I tried to describe Memory of Water to a few people in the days after I finished it. It was a bit of challenge that led to me falling back on tiresome comparisons. One example read, ‘it feels like the young adult novel I wanted Paolo Baciagalupi’s Shipbreaker to be.’ Or, ‘it’s like Rob Ziegler’s Seed if he cared a lot less about explody things.’ Or worst of all, ‘Emmi Itäranta creates a cocktail of The Hunger Games and The Windup Girl, with Susan Collins’ sense of character and Paolo Baciagalupi’s haunting image of our future.’ Bad, right?
Itäranta’s novel laughs at all these comparisons. Written simultaneously in both English and Finnish, Memory of Water is a lyrical and emotionally scarring novel of life in the indeterminate post-climate change future. Once a plentiful resource, water has become as tightly controlled by the government as nuclear material in the modern world. Wars are waged over it. In northern Europe, seventeen-year-old Noria Kaitio is learning to become a tea master like her father. It’s a position of great responsibility in their culture, one that affords them more water than anyone not affiliated with the government.
Both the tea ceremony’s significance within the culture and the country Noria inhabits being called New Qian imply that China has conquered Europe. It may be true, but Itäranta is disinterested in geopolitics or anything not relevant to Noria’s struggle to survive in her oppressed dystopian village. The larger world is interesting, fleshed out enough to make every detail pregnant with possibility, but remains only tangentially important to the narrative. While Memory of Water tackles challenging themes, it’s the tight focus on Noria’s situation, and her emotional responses to it, which renders the novel vivid and compelling.
Those emotional responses begin when Noria learns the secret her father has guarded his entire life. He alone knows the location of a hidden spring, passed down for generations from tea master to tea master. Knowledge of the spring means something different to Noria, or at least she thinks it does, as she’s forced to watch her best friend’s family suffer from water restrictions. How can one person keep such a big secret in the face of all these pressures?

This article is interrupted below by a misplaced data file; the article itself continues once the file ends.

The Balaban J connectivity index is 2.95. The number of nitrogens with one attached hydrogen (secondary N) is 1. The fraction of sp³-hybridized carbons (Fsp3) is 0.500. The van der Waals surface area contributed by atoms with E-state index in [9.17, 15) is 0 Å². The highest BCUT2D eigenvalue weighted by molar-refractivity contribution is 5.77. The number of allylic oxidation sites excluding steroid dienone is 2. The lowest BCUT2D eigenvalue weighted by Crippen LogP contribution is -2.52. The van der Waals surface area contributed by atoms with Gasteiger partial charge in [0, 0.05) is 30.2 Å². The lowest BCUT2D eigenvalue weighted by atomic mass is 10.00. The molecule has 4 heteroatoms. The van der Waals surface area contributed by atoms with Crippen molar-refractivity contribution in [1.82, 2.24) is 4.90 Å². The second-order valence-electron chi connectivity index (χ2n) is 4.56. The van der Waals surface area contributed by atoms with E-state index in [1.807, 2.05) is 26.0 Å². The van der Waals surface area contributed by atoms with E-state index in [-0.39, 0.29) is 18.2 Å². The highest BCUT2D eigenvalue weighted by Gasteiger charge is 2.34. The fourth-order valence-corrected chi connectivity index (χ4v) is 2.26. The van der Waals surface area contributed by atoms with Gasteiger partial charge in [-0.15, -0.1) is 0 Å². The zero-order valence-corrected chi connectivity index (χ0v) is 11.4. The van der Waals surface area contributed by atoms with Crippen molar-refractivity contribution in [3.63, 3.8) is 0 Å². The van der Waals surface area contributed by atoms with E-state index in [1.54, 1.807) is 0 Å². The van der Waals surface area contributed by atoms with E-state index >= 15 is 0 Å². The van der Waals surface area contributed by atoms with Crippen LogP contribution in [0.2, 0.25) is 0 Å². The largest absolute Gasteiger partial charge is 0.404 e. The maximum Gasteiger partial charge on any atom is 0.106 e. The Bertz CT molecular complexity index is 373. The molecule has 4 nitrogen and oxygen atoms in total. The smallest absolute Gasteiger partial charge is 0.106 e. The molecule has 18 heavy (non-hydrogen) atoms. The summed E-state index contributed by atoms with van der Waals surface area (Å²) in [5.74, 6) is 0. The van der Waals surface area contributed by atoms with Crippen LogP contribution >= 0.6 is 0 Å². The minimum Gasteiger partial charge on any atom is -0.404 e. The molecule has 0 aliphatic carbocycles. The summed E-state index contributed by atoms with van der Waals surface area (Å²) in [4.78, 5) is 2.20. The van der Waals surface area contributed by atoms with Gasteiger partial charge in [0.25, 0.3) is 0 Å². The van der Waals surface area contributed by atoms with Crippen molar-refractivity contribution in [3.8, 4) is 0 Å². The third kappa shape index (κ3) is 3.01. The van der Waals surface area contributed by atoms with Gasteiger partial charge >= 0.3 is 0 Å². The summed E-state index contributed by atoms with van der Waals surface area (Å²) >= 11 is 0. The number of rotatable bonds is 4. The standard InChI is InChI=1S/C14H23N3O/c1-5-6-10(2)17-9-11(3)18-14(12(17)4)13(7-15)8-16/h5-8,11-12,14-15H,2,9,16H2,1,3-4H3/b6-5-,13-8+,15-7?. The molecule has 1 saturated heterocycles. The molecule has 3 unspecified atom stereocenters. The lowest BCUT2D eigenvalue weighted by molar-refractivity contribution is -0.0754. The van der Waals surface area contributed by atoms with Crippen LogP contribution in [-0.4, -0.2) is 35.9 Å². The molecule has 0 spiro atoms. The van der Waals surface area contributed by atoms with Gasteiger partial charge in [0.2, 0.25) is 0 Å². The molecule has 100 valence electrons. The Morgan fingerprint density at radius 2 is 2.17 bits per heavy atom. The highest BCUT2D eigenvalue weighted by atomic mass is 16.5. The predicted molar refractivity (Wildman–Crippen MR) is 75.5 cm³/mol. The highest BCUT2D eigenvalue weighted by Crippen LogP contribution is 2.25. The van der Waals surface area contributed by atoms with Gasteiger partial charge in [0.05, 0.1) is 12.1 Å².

This decision point is the root of the novel’s emotional punch. How do we know the decisions we make are the right ones? Should Noria sacrifice her future for the future of another? Memory of Water is a novel of decisions, of grasping life and giving it direction on your own terms and no other’s. This empowerment, combined with the deeply evocative first person narrative, is what makes Itäranta’s novel such a wonderful piece for younger readers. It doesn’t contrive to get adults out of the way so much as it demands that a young person be responsible for their fate.
Of course there is some heavy handed kvetching about climate change. A fair bit of finger pointing about the wasteful society we inhabit is par for the course in this kind of novel. It never strays beyond the needs of the story, remaining within a narrative focused more on the personal implications of the catastrophe than the underlying causes. This personal nature of the conflict is what separates it from the books I compared it to at the outset. Memory of Water isn’t worried about the future of the Earth or the people writ large who live on its surface. Itäranta cares only for Noria, the life she’ll be able to lead and the friends she’ll take with her.
She does this all amid brilliant, lyrical prose. Lyrical is a term often overused in describing prose. Quite literally it means that the author’s style is imaginative and beautiful, which is rather pat. I use it here to describe rhythm, the slightly repetitive words that drive the point home, a chorus before the next verse. Itäranta’s writing is almost a song, working like a melody that sticks in your head more than a series of words that flow by.
If there’s a weakness in the novel it’s that nothing is going anywhere with vigor. The result is a novel that meanders like a wooded creek, finding rocks to alter its course and making it bubble, before ending in a body of water with far greater potential. There’s more story to tell in Itäranta’s world, both about the how and why. Without these things it becomes less a science fiction than a literary character study with some odd parameters. Could this have been the story of a girl in desert culture, with no hints at our own imagined future? Most assuredly. Whether that detracts from the novel is a question for each reader to answer. For me, Noria’s journey was satisfying and poignant. Emmi Itäranta’s novel recalls a memory of what’s important, not only to survive, but to actually live.
Sometimes a review pales in comparison to the words of the author herself. If you really want to know what Memory of Water is about and whether you should read it, I find this passage sums the situation up quite well.
Most of the soil we walk on once grew and breathed, and once it had the shape of the living, long ago. One day someone who doesn’t remember us will walk on our skin and flesh and bones, on the dust that remains of us.
Memory of Water is available now from HarperCollins.